In this regard, Brubaker and Cooper make an important and enormously valuable point. The coalescence of ambiguity and essentialisation in terms of victim identity can serve transitional policymakers well in helping them to externalise and ostracise victims. Such an approach eschews critical nuance and individual subjectivity in favour of immovable categories of political belonging, thus rendering victims’ issues much less problematic for those keen to expedite the transition. However, in support of critical interpretation of the past, the stigmatisation and objectification of victims’ historical (p.140) memory has to be compared directly with their own personally defined notions of selfhood. Post-conflict society in Northern Ireland must become sensitive to the idea that what can be ‘counted’ as valid memory or history can be accomplished via the three-stage process I have outlined in this book. The model I have devised has potential for circumnavigating the usual dependence on clashing political and social interpretations of the past, which are commonly intractable.
The loss of a critical attitude to history can open the way for barbarism, most damagingly in the form of programmes of political violence (Borradori, 2004).The approach that I have taken in outlining a three-strand truth recovery process in this book is consistent with the core principles of critical theory. There is a responsibility for writers and commentators, and not least of all citizens, to use this theory in a diagnostic fashion — analysing the past in ways that deconstruct myths propagated by the self-serving politically powerful. The protection of fundamental human rights is at stake, and to miss the opportunity to safeguard these rights would be an egregious abrogation of collective moral and political duty. The hopes of victims cannot be harvested and then jettisoned because of the ‘imperatives’ of post-conflict state building. In reclaiming language, and by articulating their narratives in public, victims can no longer be fooled by the often duplicitous language of political power. Political relativists who would try to use sophisticated or opaque discourse or legislation to block critical interpretation of the past, and to manufacture moral equivalence between victims and perpetrators would hopefully be prevented from such distortion by the rigour of the Habermasian model. In the post-conflict context (and not just in Northern Ireland) relativism can be the enemy of human rights. As Ishay (2004: 11) has argued so forcefully:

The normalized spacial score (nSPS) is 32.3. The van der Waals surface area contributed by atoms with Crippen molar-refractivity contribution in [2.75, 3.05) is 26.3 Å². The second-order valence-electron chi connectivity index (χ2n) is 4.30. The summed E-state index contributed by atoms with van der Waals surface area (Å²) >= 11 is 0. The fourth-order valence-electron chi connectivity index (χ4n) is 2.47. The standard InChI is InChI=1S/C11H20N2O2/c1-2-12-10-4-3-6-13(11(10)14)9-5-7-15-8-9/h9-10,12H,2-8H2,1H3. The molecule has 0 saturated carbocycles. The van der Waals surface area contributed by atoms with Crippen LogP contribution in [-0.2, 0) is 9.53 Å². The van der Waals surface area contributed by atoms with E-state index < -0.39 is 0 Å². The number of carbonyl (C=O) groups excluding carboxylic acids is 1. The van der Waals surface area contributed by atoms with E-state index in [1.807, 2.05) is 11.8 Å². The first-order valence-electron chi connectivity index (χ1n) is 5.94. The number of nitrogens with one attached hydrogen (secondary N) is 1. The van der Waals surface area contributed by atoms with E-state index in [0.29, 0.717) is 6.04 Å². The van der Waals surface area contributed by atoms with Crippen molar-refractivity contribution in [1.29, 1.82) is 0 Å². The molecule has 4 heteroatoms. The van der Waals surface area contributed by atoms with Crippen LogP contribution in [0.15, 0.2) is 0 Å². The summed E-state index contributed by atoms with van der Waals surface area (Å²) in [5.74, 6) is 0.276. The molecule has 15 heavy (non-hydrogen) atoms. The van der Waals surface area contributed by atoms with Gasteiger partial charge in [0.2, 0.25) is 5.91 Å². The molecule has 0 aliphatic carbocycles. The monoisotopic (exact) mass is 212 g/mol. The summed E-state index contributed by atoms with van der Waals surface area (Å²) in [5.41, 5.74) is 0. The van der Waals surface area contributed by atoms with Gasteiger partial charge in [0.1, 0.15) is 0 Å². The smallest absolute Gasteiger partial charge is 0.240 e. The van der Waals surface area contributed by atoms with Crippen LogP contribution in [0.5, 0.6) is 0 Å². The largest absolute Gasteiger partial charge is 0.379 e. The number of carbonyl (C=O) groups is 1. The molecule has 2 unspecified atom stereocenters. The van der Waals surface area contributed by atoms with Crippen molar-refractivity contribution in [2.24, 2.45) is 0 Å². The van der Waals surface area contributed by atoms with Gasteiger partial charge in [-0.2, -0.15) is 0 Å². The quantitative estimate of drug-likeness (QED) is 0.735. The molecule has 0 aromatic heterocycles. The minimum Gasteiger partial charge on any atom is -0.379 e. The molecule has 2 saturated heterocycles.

Cultural relativism is a recurrent product of a historical failure to promote universal human rights discourse in practice, rather than a legitimate alternative to the comprehensive vision offered by a universal stand on justice.
If a relativist path is pursued by government and policymakers in Northern Ireland, the restored cross-community devolved government will enjoy only frail legitimacy, and quarantined victim narratives will become subterranean sources of constant dissatisfaction. Northern Ireland, in a situation like this, would therefore become politically dysfunctional, even though ostensibly it might appear that the conflict has been ‘solved’. Eliminationist ideology that excludes victims’ stories cannot be allowed to take hold during the transition in Northern Ireland. The Habermasian model would seek to pacify the corrupted sense of uncritical history by stressing the primacy of the narrative form, which can result in the production of an idealised but distinct moral framework within which the meaning of the past can be rescued. As Braun (1994: 194) has noted: (p.141)